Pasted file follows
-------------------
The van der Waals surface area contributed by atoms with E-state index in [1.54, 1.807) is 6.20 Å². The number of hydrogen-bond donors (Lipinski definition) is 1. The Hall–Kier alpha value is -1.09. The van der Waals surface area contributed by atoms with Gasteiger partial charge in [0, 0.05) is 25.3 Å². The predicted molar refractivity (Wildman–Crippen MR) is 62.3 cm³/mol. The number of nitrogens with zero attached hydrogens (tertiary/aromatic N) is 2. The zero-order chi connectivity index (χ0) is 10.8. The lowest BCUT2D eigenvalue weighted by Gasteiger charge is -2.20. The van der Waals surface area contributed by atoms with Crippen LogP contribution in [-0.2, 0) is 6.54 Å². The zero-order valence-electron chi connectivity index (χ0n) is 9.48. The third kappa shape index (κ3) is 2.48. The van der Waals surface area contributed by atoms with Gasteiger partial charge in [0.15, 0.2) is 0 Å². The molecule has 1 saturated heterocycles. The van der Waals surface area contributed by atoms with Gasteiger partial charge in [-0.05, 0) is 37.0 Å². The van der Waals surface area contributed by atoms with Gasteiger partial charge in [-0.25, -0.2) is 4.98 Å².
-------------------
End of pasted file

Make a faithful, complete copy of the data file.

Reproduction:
The van der Waals surface area contributed by atoms with E-state index in [1.54, 1.807) is 6.20 Å². The number of hydrogen-bond donors (Lipinski definition) is 1. The Hall–Kier alpha value is -1.09. The van der Waals surface area contributed by atoms with Gasteiger partial charge in [0, 0.05) is 25.3 Å². The predicted molar refractivity (Wildman–Crippen MR) is 62.3 cm³/mol. The number of nitrogens with zero attached hydrogens (tertiary/aromatic N) is 2. The zero-order chi connectivity index (χ0) is 10.8. The lowest BCUT2D eigenvalue weighted by Gasteiger charge is -2.20. The van der Waals surface area contributed by atoms with Crippen LogP contribution in [-0.2, 0) is 6.54 Å². The zero-order valence-electron chi connectivity index (χ0n) is 9.48. The third kappa shape index (κ3) is 2.48. The van der Waals surface area contributed by atoms with Gasteiger partial charge in [0.15, 0.2) is 0 Å². The molecule has 1 saturated heterocycles. The van der Waals surface area contributed by atoms with Gasteiger partial charge in [-0.05, 0) is 37.0 Å². The van der Waals surface area contributed by atoms with Gasteiger partial charge in [-0.25, -0.2) is 4.98 Å².